Hindrance to My Progress

Oct 22, 2011   //   by Hameed   //   Uncategorized  //  1 Comment

After spend­ing a week and a half in Bamyan city and train­ing Bamyan Uni­ver­si­ty stu­dents, the pro­fes­sors and a few work­ers from Shuha­da aid and relief orga­ni­za­tion in tech tools and map­ping and Crowdmap­ping pro­grams and appli­ca­tions, it’s time to go back and par­tic­i­pate in the Islam­abad Inno­va­tion Lab ini­ti­at­ed by Internews in Islam­abad, Pak­istan. I was invit­ed to the inno­va­tion lab by the Internews, Afghanistan. We have pur­chased tick­ets and our flight is on Octo­ber 24th, 2011. The actu­al inno­va­tion lab will be held from Octo­ber 25–27 where dif­fer­ent experts and devel­op­ers will present pre­sen­ta­tions and train­ings on dif­fer­ent social media tools. I am also going to give a pre­sen­ta­tion on the open source data col­lec­tion and map visu­al­iz­ing tool Crowdmap. I have been look­ing for­ward to the Islam­abad Inno­va­tion lab for a long time. The prob­lem is that there are no flights from my cur­rent city of Bamyan to the cap­i­tal city of Kab­ul we are fly­ing out of Kab­ul air­port to Islam­abad on Mon­day, Octo­ber 24 before the inno­va­tion lab in Islam­abad begins. I know that the weath­er will get bet­ter and we’ll have flights again but there is a big­ger and more entrenched prob­lem- the fear of being killed by the Tal­iban if we take the road.
Most of the peo­ple that I have talked to here are very intim­i­dat­ed and fear­ful of trav­el­ing on the road from Bamyan to Kab­ul. They think it’s crazy to trav­el on this road since it’s a noto­ri­ous­ly dan­ger­ous road because of sev­er­al rea­sons: Impro­vised Explo­sive Devices (IEDs), Tal­iban check­ing cars to iden­ti­fy those whom they don’t like and to cut their heads off, and rob­beries on the way. A few months ago a mem­ber of the Bamyan provin­cial assem­bly was trav­el­ing from Bamyan to Kab­ul when he got caught by the Tal­iban and they cut off his head right away. These acts of ter­ror­ists have increased people’s fear. It’s a shame that not func­tion­ing roads that have in Afghanistan but we can’t use them.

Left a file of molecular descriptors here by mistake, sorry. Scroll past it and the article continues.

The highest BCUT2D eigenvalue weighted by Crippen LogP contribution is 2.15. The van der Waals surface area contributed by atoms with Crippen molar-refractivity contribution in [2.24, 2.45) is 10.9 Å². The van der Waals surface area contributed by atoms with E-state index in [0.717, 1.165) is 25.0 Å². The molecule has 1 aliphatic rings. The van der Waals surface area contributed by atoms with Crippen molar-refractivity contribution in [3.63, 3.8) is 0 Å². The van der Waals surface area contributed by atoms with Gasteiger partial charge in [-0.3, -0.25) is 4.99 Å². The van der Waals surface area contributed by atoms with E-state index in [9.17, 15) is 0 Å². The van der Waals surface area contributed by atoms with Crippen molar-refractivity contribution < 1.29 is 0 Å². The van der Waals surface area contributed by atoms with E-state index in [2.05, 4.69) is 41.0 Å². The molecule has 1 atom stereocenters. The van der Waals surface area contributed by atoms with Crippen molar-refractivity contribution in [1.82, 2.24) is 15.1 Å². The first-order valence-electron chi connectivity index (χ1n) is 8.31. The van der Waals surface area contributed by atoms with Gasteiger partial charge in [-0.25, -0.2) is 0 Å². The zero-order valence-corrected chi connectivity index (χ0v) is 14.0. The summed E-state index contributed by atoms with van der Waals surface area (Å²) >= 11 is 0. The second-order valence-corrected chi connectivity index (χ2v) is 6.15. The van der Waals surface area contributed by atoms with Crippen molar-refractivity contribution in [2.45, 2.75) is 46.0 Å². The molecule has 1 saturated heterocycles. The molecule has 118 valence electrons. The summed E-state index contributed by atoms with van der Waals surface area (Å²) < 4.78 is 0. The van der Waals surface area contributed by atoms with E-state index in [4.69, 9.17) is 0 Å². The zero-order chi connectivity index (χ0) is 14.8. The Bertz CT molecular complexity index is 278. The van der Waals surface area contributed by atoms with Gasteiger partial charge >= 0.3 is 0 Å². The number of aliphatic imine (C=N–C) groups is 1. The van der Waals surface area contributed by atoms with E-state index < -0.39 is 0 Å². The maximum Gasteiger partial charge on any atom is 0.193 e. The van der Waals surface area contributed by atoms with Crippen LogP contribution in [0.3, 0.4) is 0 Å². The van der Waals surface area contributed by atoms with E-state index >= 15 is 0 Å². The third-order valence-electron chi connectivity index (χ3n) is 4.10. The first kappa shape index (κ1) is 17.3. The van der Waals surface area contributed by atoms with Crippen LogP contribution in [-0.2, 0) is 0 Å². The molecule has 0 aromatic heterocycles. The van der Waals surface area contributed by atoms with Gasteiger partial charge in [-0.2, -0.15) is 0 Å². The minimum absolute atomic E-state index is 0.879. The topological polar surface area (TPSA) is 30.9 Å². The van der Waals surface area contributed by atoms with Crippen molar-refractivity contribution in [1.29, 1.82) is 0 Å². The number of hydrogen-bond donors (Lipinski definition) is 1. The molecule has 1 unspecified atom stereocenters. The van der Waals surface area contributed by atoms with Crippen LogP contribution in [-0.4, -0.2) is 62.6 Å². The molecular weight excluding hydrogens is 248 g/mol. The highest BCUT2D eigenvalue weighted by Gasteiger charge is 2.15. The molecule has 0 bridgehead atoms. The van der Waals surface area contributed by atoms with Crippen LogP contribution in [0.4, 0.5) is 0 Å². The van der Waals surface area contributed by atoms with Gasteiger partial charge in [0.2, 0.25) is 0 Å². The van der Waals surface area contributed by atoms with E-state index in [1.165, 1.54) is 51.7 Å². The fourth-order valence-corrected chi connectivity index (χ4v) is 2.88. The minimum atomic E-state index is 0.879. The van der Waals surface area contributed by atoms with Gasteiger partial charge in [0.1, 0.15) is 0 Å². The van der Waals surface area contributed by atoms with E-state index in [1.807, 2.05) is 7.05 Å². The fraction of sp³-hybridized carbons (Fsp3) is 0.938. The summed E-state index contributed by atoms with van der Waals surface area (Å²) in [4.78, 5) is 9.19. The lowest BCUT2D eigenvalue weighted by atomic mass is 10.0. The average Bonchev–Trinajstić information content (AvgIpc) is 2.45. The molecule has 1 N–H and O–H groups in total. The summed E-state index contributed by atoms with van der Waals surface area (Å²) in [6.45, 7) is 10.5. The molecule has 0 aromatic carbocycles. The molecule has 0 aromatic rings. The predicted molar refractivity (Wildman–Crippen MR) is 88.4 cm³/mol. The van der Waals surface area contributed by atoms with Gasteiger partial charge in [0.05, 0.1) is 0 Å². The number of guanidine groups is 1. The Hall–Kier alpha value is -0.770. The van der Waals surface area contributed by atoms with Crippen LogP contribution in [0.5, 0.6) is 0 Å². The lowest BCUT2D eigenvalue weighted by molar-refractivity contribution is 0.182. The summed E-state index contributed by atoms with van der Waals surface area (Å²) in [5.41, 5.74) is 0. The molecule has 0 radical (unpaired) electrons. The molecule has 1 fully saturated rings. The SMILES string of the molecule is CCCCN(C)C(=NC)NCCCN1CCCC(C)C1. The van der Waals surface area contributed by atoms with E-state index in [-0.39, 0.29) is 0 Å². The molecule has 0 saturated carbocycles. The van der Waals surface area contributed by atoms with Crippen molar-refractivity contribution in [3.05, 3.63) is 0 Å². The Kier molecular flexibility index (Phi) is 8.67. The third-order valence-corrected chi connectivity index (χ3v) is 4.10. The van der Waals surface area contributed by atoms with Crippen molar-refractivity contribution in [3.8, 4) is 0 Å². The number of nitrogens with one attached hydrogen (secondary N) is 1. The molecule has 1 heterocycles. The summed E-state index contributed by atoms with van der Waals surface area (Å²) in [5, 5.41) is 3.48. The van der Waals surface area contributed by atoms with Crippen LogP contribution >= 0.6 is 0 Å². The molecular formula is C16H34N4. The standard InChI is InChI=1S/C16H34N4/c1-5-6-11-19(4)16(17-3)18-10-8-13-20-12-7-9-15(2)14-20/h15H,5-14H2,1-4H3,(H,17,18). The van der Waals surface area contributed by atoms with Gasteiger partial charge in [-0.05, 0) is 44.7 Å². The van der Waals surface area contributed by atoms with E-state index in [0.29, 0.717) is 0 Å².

Yes­ter­day morn­ing, I was ask­ing some­one who works with a NGO here in Bamyan for advice on how to dress and what type of vehi­cle and what route to take. Shams told me his sto­ry like how one time he was trav­el­ing on that road and the dri­ver was inter­ro­gat­ing him about what he was doing and why he had been to Bamyan. He was afraid that the dri­ver might be one of “them” and would harm him. He passed him­self off for a pota­to busi­ness man. Bamyan’s pota­toes are very pop­u­lar in Afghanistan and that’s how he got away with the poten­tial threat. Some peo­ple also think that there are spot­ters in the main city cen­ter and they fol­low peo­ple and report back when they start their trip from this city.
How­ev­er, my par­tic­i­pa­tion in this inno­va­tion lab in Pak­istan will add a lot to my skills and exper­tise in social media and oth­er open source tools and pro­grams and how they can be used for social change. There is going to be experts and devel­op­ers from dif­fer­ent coun­tries and it’ll be a great oppor­tu­ni­ty for me to share my ideas and expe­ri­ences with oth­er inter­na­tion­al col­leagues of how tech­nol­o­gy in Afghanistan is used for social change and also to hear their sto­ries about it. When I return from this inno­va­tion lab, I will share what I have learned with oth­er fel­low Afghans and my team, Jalala­good Geek Squad.
Is it worth tak­ing the risk and trav­el­ling on the Bamyan-Kab­ul road for this?
I think those of us who have cho­sen to work and live in Afghanistan, we’ve accept­ed this as part of the chal­lenge to some­times trav­el on roads and to places that are dan­ger­ous. Dan­ger­ous because there are ene­mies of human­i­ty. Dan­ger­ous because there are ter­ror­ists who cre­ate fear their vio­lent acts and there­by tar­get­ing and dis­re­gard­ing the safe­ty of human beings.
To con­clude, I feel accom­plished at the end of my work and the train­ings that I helped with with Baman Uni­ver­si­ty stu­dents, staff and sev­er­al aid work­ers here. And noth­ing will change my com­mit­ment to serv­ing those who are in need of what I can offer.